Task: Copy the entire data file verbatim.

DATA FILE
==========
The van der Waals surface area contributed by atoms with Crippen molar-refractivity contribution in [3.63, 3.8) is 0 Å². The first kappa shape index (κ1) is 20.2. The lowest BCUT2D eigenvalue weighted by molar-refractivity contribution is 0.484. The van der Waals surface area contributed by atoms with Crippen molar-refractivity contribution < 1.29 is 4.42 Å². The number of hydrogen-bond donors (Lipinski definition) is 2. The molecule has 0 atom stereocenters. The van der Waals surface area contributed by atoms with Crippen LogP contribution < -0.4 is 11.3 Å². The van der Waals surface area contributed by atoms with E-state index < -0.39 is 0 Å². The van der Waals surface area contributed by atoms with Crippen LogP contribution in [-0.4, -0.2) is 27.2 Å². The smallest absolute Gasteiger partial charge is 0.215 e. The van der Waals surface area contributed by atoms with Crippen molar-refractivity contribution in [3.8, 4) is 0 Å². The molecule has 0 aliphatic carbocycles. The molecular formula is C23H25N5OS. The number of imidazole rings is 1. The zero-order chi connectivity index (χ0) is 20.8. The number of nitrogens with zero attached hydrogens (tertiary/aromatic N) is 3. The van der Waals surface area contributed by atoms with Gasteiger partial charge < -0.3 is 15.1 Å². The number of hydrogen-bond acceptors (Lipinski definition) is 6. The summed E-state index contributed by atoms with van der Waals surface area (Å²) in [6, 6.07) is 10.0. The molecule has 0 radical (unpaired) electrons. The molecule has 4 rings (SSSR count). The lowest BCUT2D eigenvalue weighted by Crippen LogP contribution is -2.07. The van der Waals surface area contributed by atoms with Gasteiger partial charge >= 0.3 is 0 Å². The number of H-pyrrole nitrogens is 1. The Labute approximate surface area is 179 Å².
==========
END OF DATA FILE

The van der Waals surface area contributed by atoms with Crippen molar-refractivity contribution in [3.63, 3.8) is 0 Å². The first kappa shape index (κ1) is 20.2. The lowest BCUT2D eigenvalue weighted by molar-refractivity contribution is 0.484. The van der Waals surface area contributed by atoms with Crippen molar-refractivity contribution < 1.29 is 4.42 Å². The number of hydrogen-bond donors (Lipinski definition) is 2. The molecule has 0 atom stereocenters. The van der Waals surface area contributed by atoms with Crippen LogP contribution < -0.4 is 11.3 Å². The van der Waals surface area contributed by atoms with E-state index < -0.39 is 0 Å². The van der Waals surface area contributed by atoms with Crippen LogP contribution in [-0.4, -0.2) is 27.2 Å². The smallest absolute Gasteiger partial charge is 0.215 e. The van der Waals surface area contributed by atoms with Crippen molar-refractivity contribution in [3.8, 4) is 0 Å². The molecule has 0 aliphatic carbocycles. The molecular formula is C23H25N5OS. The number of imidazole rings is 1. The zero-order chi connectivity index (χ0) is 20.8. The number of nitrogens with zero attached hydrogens (tertiary/aromatic N) is 3. The van der Waals surface area contributed by atoms with Gasteiger partial charge < -0.3 is 15.1 Å². The number of hydrogen-bond acceptors (Lipinski definition) is 6. The summed E-state index contributed by atoms with van der Waals surface area (Å²) in [6, 6.07) is 10.0. The molecule has 0 radical (unpaired) electrons. The molecule has 4 rings (SSSR count). The lowest BCUT2D eigenvalue weighted by Crippen LogP contribution is -2.07. The van der Waals surface area contributed by atoms with Gasteiger partial charge >= 0.3 is 0 Å². The number of H-pyrrole nitrogens is 1. The Labute approximate surface area is 179 Å².